This summer, marketers and bloggers were on alert about the proposed changes to FTC guidelines on disclosure. When the new version of "Guides Concerning the Use of Endorsements and Testimonials in Advertising" was released on October 5, many communicators were pleased, but still began to look at how the rules would affect business practices.
"If you look at many large companies, the heads of PR or PR teams are often providing direction and counsel to the actual brand leaders," says Paul Rand, president-elect of WOMMA and president and CEO of word-of-mouth agency Zócalo Group. "Those folks are now in a really good position to ensure that this is one of the things they are helping their brands do. For the agencies and partners, it's hopefully a chance for them to provide additional value and leadership to their brands."
To help PR pros, WOMMA planned to offer educational sessions about the new guidelines, with leadership from the FTC, at the annual WOMMA Summit in November. It also plans to release best practices to help understand the literal changes that need to be made.
"The guidelines are providing good direction, but now we have to get to the literalness of 'If I am a brand, what am I actually saying as I'm communicating with bloggers and others?'" Rand says.Relief to some
For more homegrown blogging communities, such as mommy bloggers, the guidelines are a relief, says Nancy Martira, senior interactive strategist for Ketchum, as they can help them navigate issues of transparency.
"I think a lot of our clients got a little spooked, especially this summer when they weren't sure which way things would go," Martira says. "Now that the guidelines are out, this is an opportunity for not only the bloggers to educate themselves, but also for us to educate our clients as to what is and what is not permissible."
Sony interacts with dad bloggers with its DigiDads program, among others, and not only loans products, but also provides bloggers with language to include in blog posts, disclosing the relationship and program.
"We actually, with bloggers, have let them know that they do need to disclose the relationship now, especially with the new guidelines," says Marcy Cohen, senior manager of communications for Sony. While the company has had its own practices in place for a while, "we just want to make sure we're covering all of our bases," she says.
Additionally, Sony is updating its blog guidelines for its employees, keeping all staffers informed of the FTC changes and what the ramifications are for their jobs.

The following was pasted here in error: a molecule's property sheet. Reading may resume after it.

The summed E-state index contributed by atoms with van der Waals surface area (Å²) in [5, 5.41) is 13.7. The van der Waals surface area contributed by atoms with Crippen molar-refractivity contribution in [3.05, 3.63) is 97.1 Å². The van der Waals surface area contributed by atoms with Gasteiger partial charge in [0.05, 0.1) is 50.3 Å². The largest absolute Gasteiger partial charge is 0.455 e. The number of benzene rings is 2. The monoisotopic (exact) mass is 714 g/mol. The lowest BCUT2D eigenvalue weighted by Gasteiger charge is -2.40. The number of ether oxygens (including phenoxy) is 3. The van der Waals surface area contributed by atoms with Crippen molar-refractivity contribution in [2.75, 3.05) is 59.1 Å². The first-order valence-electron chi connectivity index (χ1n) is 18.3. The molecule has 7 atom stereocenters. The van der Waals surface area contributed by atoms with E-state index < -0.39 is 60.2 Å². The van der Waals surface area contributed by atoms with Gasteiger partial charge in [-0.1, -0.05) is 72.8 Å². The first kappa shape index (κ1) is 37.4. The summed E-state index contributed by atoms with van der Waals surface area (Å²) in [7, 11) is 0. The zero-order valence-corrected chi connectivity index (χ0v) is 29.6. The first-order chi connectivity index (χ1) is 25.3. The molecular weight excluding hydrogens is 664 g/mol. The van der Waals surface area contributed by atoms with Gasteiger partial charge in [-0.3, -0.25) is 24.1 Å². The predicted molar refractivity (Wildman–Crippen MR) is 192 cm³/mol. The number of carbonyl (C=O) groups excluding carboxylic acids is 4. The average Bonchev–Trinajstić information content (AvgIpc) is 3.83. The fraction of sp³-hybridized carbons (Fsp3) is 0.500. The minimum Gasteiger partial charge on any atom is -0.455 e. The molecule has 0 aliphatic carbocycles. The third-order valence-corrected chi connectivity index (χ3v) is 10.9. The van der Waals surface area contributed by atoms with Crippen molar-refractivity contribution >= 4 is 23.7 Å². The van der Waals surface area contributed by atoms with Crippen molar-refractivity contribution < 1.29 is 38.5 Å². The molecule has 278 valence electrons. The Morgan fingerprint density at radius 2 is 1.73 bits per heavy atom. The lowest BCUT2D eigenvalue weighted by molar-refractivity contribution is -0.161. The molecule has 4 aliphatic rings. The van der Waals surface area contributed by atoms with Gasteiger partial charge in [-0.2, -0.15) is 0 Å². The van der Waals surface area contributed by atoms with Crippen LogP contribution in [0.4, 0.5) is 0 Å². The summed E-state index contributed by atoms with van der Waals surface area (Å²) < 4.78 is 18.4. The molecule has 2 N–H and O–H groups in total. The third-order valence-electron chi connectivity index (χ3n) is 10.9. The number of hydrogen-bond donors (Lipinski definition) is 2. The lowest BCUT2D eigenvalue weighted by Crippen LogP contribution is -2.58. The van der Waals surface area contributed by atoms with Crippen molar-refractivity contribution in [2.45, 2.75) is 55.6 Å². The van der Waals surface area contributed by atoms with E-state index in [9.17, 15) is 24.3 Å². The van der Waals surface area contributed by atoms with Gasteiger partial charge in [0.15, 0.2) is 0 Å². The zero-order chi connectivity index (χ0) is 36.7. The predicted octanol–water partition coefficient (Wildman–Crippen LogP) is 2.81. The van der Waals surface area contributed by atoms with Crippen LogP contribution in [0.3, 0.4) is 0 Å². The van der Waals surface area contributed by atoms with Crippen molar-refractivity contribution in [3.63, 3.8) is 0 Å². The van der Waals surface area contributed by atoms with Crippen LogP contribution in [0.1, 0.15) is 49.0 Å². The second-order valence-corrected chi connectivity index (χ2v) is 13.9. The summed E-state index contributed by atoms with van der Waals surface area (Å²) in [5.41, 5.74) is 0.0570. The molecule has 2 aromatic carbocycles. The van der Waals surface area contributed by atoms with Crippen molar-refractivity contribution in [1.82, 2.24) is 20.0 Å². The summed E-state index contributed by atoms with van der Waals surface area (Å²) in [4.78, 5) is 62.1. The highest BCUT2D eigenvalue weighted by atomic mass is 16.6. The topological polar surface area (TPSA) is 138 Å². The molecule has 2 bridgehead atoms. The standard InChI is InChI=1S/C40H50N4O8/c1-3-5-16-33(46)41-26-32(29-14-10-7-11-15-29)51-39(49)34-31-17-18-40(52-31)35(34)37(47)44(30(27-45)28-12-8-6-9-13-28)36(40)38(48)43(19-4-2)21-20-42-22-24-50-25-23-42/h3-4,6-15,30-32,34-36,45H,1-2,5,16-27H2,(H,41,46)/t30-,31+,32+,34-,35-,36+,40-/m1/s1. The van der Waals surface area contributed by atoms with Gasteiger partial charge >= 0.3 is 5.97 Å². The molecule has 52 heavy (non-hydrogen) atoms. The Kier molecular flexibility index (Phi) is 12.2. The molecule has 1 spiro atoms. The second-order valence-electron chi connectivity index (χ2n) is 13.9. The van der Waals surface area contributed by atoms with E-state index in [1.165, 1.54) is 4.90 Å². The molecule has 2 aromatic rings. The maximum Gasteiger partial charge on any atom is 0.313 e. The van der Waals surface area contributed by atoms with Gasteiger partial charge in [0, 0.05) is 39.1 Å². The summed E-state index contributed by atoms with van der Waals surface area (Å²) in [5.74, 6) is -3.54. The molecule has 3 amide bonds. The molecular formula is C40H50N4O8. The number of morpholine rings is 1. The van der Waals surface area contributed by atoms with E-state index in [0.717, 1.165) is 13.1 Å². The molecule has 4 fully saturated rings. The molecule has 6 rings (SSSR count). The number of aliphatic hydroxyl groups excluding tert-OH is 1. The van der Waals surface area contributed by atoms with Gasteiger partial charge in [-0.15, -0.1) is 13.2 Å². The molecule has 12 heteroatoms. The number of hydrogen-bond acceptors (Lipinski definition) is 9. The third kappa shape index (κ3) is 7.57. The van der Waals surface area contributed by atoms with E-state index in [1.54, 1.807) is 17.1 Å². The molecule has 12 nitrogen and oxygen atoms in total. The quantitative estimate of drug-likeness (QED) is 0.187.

"I think ethical PR agencies have already been doing this," says Shel Holtz, principal at Holtz Communications. But, he adds, some not-as-ethical firms "are the folks you have to worry about. These are the folks I hope the FTC will focus on."
The FTC does plan to shine most of the spotlight on the advertisers and the companies, rather than on the individual bloggers, says Richard Cleland, assistant director of the division of advertising practices for the FTC.
"You have to look at the whole set of circumstances of the relationship between the endorser and the advertiser or the ad agency," he suggests, explaining that the problem comes when there is a long-term relationship and not necessarily a one-off free product for review.Onus on marketers
So while bloggers will need to disclose relationships, free gifts, and payments, the bulk of the responsibility will lie with marketers, who must clearly communicate to all journalists, bloggers, and online influencers, that they must disclose relationships in all communication.
"It can either become complicated or it can be really simple," Rand says. "If indeed a PR pro is working with a blogger or other online influencer, and they are sending them something for opinion, it's simply saying, 'If you happen to comment on this or review this, just let them know that the company provided them for your consideration.'"
Main points from the FTC
Disclosing relationships between endorsers and brands that consumers would not expect is now something bloggers and other word-of-mouth marketers must do
In addition to endorsers and bloggers, celebrities now also have a duty to disclose their relationships with brands
"Results not typical"
This is no longer an acceptable disclaimer. If an ad or endorsement features a personal experience, advertisers must describe the typical results